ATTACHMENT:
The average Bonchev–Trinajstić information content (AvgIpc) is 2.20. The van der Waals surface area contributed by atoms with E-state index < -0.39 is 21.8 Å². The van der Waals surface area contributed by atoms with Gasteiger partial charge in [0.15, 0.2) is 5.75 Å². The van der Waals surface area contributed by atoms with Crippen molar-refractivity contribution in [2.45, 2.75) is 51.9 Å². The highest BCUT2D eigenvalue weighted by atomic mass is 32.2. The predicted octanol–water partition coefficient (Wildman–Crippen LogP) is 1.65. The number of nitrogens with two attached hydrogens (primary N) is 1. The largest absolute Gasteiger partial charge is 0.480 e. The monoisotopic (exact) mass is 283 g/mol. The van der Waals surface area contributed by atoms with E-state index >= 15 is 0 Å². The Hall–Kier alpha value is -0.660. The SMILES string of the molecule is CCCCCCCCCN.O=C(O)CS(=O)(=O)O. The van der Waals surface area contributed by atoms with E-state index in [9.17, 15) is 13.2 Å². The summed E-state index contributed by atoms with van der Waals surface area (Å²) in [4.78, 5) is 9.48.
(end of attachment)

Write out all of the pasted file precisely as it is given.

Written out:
The average Bonchev–Trinajstić information content (AvgIpc) is 2.20. The van der Waals surface area contributed by atoms with E-state index < -0.39 is 21.8 Å². The van der Waals surface area contributed by atoms with Gasteiger partial charge in [0.15, 0.2) is 5.75 Å². The van der Waals surface area contributed by atoms with Crippen molar-refractivity contribution in [2.45, 2.75) is 51.9 Å². The highest BCUT2D eigenvalue weighted by atomic mass is 32.2. The predicted octanol–water partition coefficient (Wildman–Crippen LogP) is 1.65. The number of nitrogens with two attached hydrogens (primary N) is 1. The largest absolute Gasteiger partial charge is 0.480 e. The monoisotopic (exact) mass is 283 g/mol. The van der Waals surface area contributed by atoms with E-state index >= 15 is 0 Å². The Hall–Kier alpha value is -0.660. The SMILES string of the molecule is CCCCCCCCCN.O=C(O)CS(=O)(=O)O. The van der Waals surface area contributed by atoms with E-state index in [9.17, 15) is 13.2 Å². The summed E-state index contributed by atoms with van der Waals surface area (Å²) in [4.78, 5) is 9.48.